Overall usage of mobile technologies is nearing total saturation at 91%, according to the SMB Group's annual mobility study. Bring-your-own-device (BYOD) offices have nearly doubled from the previous year. Employee use of internal apps for things like collaboration and CRM is up 20% from the 2012 study. Mobile device management (MDM) is also on the rise, with adoption up 15%. All of this means mobile is commanding larger slices of SMB technology budgets, too.
Indeed, all arrows continue to point skyward. "I've been in the IT industry over 20 years [and] I've never seen any kind of category of technology take off like this," said SMB Group partner Laurie McCabe in an interview. All in a relatively short time, too. Apple's iPhone, a major catalyst here, doesn't celebrate its sixth birthday until June. "[Mobile has] just taken off like a rocket," McCabe said.
The question: Is there strategy behind such pervasive mobile usage? SMB execs and employees certainly seem to think so. More than half (58%) of SMBs report improved productivity as a result of internal apps, and 52% say such apps enable better and faster decisions. Nearly half (48%) say that "internal" apps have a significant external impact in the form of improved customer service.
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"Do [SMBs] view [mobile] strategically? I think a lot of them do," McCabe said. "That doesn't mean they have a great strategy."
There's the rub. Calling something strategic and having a sound strategy aren't the same thing. As InformationWeek's Chris Murphy wrote recently: "Apps aren't a plan."
So what makes a smart mobile strategy in the wide, diverse world of SMBs? And how do you effectively measure results? McCabe pointed out an advantage here for smaller companies, especially the "S" in SMB: It might be easier to find reliable qualitative measures for mobile's impact -- as in, "I literally see my employees becoming more productive because of Device X or App Y" -- without needing hard quantitative data to prove results. It's easier for time-crunched small businesspeople, generally speaking, to connect the dots between their mobile usage and their bottom lines -- more so than other boomtown categories like social media.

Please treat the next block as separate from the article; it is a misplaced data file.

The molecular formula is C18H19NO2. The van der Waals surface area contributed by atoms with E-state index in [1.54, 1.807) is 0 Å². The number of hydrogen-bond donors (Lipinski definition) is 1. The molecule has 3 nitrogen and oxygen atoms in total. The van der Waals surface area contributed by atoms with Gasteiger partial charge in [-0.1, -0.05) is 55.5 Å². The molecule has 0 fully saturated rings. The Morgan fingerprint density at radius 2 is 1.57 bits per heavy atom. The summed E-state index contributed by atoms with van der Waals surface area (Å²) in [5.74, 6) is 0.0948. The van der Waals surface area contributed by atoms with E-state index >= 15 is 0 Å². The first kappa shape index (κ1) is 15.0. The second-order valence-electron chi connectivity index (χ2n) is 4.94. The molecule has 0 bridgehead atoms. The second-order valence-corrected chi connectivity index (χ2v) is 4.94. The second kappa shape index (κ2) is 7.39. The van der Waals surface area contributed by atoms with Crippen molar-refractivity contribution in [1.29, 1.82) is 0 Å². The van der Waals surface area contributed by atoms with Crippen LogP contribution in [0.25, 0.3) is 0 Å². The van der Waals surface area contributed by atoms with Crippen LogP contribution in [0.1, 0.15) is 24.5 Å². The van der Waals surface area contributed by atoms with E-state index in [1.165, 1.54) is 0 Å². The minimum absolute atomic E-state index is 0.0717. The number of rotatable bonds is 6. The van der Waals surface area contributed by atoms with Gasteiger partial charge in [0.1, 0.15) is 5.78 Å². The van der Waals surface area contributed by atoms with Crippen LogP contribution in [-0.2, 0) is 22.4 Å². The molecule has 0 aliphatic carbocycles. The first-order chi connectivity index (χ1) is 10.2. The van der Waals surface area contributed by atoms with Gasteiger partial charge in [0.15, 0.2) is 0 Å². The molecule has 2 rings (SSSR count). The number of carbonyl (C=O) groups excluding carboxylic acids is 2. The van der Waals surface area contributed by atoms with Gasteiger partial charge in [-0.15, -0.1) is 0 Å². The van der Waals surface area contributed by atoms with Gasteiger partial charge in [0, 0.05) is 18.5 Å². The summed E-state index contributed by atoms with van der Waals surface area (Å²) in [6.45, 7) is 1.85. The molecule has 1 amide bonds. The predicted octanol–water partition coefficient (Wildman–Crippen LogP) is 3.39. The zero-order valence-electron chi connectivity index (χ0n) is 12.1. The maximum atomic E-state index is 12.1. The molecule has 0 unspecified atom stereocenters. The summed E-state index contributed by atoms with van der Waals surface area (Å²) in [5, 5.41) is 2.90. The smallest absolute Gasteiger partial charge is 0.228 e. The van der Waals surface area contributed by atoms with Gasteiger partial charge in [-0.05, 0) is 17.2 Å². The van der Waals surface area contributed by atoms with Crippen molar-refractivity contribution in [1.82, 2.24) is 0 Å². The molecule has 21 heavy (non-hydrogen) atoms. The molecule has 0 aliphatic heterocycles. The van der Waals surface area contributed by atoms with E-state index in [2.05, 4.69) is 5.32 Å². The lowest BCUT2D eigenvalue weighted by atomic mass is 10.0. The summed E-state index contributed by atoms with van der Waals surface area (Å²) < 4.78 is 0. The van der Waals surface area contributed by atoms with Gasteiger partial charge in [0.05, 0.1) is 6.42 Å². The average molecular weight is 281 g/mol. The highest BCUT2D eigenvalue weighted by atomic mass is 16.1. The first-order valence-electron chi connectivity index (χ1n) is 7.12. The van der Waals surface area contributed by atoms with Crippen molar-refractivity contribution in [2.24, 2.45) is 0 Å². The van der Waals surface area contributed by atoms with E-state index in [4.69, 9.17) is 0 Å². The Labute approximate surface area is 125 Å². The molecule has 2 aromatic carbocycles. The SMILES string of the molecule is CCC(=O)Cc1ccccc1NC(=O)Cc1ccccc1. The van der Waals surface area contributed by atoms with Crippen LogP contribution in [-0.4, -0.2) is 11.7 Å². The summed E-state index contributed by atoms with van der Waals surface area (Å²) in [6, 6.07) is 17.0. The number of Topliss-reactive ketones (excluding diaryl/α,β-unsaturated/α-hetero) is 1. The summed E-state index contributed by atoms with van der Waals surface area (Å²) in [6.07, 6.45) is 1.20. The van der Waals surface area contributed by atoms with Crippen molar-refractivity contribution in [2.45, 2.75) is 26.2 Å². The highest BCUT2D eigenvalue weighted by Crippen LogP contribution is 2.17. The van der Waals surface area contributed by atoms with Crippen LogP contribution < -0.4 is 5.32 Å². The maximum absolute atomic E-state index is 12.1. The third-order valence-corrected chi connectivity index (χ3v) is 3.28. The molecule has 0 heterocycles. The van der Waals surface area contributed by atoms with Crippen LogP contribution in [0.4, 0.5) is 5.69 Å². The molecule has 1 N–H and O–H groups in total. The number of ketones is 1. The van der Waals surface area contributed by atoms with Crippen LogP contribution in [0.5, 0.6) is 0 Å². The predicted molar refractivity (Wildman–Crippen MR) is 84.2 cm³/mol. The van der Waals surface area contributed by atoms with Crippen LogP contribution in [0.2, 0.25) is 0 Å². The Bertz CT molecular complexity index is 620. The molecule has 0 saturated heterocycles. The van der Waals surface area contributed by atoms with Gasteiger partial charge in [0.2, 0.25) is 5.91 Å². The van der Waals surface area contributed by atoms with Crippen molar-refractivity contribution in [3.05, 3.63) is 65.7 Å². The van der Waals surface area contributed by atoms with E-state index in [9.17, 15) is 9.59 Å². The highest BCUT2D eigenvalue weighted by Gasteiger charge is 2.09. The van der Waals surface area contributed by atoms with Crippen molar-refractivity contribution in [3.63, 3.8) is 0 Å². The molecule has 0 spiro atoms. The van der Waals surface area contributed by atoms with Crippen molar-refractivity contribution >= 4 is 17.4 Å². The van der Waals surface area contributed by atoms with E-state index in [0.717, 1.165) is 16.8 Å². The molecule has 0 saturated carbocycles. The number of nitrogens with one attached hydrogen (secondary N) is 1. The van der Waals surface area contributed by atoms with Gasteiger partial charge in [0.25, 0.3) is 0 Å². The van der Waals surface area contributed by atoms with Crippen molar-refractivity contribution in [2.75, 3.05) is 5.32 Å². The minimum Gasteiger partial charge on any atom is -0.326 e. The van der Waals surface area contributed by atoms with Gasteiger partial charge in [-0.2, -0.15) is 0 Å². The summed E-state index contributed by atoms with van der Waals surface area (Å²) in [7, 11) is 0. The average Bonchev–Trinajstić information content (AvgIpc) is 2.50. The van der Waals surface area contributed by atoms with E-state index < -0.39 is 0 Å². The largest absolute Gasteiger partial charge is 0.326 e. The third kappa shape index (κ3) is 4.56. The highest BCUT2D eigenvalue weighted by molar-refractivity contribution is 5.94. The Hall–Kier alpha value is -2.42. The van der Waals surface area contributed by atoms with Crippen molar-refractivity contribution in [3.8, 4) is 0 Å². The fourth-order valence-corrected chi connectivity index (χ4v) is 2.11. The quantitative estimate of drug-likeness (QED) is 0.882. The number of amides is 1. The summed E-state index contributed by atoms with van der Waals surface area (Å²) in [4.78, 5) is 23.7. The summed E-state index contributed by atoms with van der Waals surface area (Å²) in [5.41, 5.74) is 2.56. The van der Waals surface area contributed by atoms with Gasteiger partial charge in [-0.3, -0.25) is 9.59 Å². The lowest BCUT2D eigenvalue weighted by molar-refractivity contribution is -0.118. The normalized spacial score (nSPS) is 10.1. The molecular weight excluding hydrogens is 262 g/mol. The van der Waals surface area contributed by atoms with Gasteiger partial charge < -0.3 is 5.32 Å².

"It's not like a large enterprise, when you're doing a [complex] return on investment analysis," McCabe. "In their gut, [SMBs] feel that these things are benefits they are getting." Gut metrics might not satisfy Wall Street; they can be perfectly sensible on Main Street.
In the case of some customer-facing apps and technologies, SMBs can rely on the kind of numbers that please Wall Street, too: Dollars and cents. McCabe pointed to the rapidly growing mobile payments sector as Exhibit A. For a small retail business, a mobile payments app could be a linchpin of a mobile strategy -- if not the strategy. If you're handling an increasing volume of transactions over iPhones or other mobile devices, showing results could be as straightforward as showing an account statement. Appointment scheduling apps offer another example, McCabe said. Service businesses that experience an uptick in bookings after deploying a mobile offering don't necessarily have to do a lot of heavy-duty analysis to prove ROI.
McCabe noted that internal tools often require more qualitative assessments, especially for small firms with resources already stretched thin. But even then, such assessments don't need to rely on the "mobile's hot so it must be making a difference for us" types of "measurement" that doesn't really hit upon any tangible benefits. McCabe pointed to inventory management apps. Once upon a time, inventory tasks required you to be in a physical place at a specific time, but not anymore. "I think you measure that in time savings, which you then translate to cost savings," McCabe said. She doesn't think most SMBs are actually doing that calculation. That's not necessarily a problem -- again, smaller organizational size becomes a boon here.
In his Global CIO column, Murphy shared a quote from an exec at a recent tech conference that illuminates a problem for some large businesses: "In a lot of organizations, you have 27 mobile apps with different corporate sponsors with no cohesive strategy." Sure, the same problem could plague midsize firms, especially those approaching 1,000 employees or more. But most SMBs can exploit a competitive advantage here. The buck stops with fewer people and mobile strategy should be no exception. Nor should the qualitative approach be looked down upon simply because of an insatiable thirst for stats.
"[SMBs] may not be quantifying the [mobile] benefit -- but they clearly see the benefit," McCabe said. "It's their gut. It's working. But like I said, this stuff can be quantified if they want to."